Boxer's Words to Live By: 'Fear Is Unnecessary'

Boxer's Words to Live By: 'Fear Is Unnecessary'

Every day is great — it's a day extra.

 

Fighting is all I ever knew. I started out at seven, fighting in the street, fighting to give a few bucks to my father to help pay the rent. You fight to get what you want.

 

I told the producer that I wanted to play myself in the movie. Raging Bull. The producer said, "Jake, you're not the type." Good thing there's a Robert De Niro.

 

Most people aren't good or bad. They're naive.

 

I was able to convince my body that I could take it and nobody could hurt me. I might've gotten cut, stitches over my eyes. Broken nose. Broken hands. But I never really got hurt.

 

I fought Sugar Ray Robinson so many times, it's a wonder I don't have diabetes.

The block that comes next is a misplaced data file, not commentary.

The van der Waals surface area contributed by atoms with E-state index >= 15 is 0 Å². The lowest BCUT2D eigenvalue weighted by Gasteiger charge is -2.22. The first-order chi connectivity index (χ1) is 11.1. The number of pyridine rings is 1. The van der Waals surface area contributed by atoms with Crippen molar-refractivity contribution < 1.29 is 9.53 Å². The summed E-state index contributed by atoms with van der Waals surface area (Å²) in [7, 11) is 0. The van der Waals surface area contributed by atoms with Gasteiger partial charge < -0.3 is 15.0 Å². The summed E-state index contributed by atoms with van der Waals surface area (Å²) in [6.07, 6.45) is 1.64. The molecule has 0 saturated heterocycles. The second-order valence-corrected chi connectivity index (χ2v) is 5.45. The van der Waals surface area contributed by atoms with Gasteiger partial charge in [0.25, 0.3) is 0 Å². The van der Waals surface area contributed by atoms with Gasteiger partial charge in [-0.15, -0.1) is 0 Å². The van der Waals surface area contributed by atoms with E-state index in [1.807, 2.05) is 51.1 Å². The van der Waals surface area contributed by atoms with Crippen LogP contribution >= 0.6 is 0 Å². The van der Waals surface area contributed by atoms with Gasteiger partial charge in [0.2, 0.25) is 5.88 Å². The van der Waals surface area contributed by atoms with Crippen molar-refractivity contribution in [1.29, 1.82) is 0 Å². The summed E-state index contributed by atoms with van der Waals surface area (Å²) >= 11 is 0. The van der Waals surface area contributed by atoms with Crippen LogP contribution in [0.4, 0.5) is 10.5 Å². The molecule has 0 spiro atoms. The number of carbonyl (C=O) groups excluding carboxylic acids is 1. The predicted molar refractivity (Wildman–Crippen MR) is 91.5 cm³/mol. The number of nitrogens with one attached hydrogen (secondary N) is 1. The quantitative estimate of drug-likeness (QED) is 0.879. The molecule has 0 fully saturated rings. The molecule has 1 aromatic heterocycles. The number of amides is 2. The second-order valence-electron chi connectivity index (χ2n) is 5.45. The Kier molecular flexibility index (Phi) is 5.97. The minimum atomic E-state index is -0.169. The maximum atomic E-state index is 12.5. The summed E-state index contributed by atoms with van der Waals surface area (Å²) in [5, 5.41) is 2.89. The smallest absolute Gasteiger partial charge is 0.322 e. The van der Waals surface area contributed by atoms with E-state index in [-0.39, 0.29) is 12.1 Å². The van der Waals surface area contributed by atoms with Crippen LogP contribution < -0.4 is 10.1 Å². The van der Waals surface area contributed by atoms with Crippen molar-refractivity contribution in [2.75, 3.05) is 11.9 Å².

Sugar Ray was the greatest fighter who ever lived. He had more than a hundred fights without a loss. I was the first to beat him. We fought six times. You don't fight six times unless they're close.

 

Lot of guys can take punches. The idea is not to take unnecessary punishment. I explain taking a punch this way: In baseball, when someone throws a hardball at you and you don't have a glove, if you want to catch it, your palm moves back with the ball at the last second. That slight movement saves you from taking a hard blow. If you move the same way when a fist comes at you, it takes away more than 50 percent of the power. The secret is to move with the punch.

 

Fear is unnecessary.

 

 

 

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